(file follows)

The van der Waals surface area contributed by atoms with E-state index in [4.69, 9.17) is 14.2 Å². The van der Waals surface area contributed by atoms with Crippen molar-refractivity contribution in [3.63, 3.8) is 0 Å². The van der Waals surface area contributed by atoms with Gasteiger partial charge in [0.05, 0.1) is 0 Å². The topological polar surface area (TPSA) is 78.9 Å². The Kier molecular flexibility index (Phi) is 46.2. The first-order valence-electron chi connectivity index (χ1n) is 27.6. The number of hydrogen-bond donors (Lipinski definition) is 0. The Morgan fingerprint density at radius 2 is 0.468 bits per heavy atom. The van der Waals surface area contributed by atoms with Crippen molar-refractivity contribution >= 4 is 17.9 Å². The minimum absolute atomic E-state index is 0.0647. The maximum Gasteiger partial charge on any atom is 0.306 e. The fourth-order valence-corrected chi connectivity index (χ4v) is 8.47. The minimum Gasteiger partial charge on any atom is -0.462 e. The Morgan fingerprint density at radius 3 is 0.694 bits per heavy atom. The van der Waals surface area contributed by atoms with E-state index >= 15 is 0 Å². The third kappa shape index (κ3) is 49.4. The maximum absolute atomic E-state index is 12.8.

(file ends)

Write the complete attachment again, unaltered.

The van der Waals surface area contributed by atoms with E-state index in [4.69, 9.17) is 14.2 Å². The van der Waals surface area contributed by atoms with Crippen molar-refractivity contribution in [3.63, 3.8) is 0 Å². The van der Waals surface area contributed by atoms with Gasteiger partial charge in [0.05, 0.1) is 0 Å². The topological polar surface area (TPSA) is 78.9 Å². The Kier molecular flexibility index (Phi) is 46.2. The first-order valence-electron chi connectivity index (χ1n) is 27.6. The number of hydrogen-bond donors (Lipinski definition) is 0. The Morgan fingerprint density at radius 2 is 0.468 bits per heavy atom. The van der Waals surface area contributed by atoms with Crippen molar-refractivity contribution >= 4 is 17.9 Å². The minimum absolute atomic E-state index is 0.0647. The maximum Gasteiger partial charge on any atom is 0.306 e. The fourth-order valence-corrected chi connectivity index (χ4v) is 8.47. The minimum Gasteiger partial charge on any atom is -0.462 e. The Morgan fingerprint density at radius 3 is 0.694 bits per heavy atom. The van der Waals surface area contributed by atoms with E-state index >= 15 is 0 Å². The third kappa shape index (κ3) is 49.4. The maximum absolute atomic E-state index is 12.8.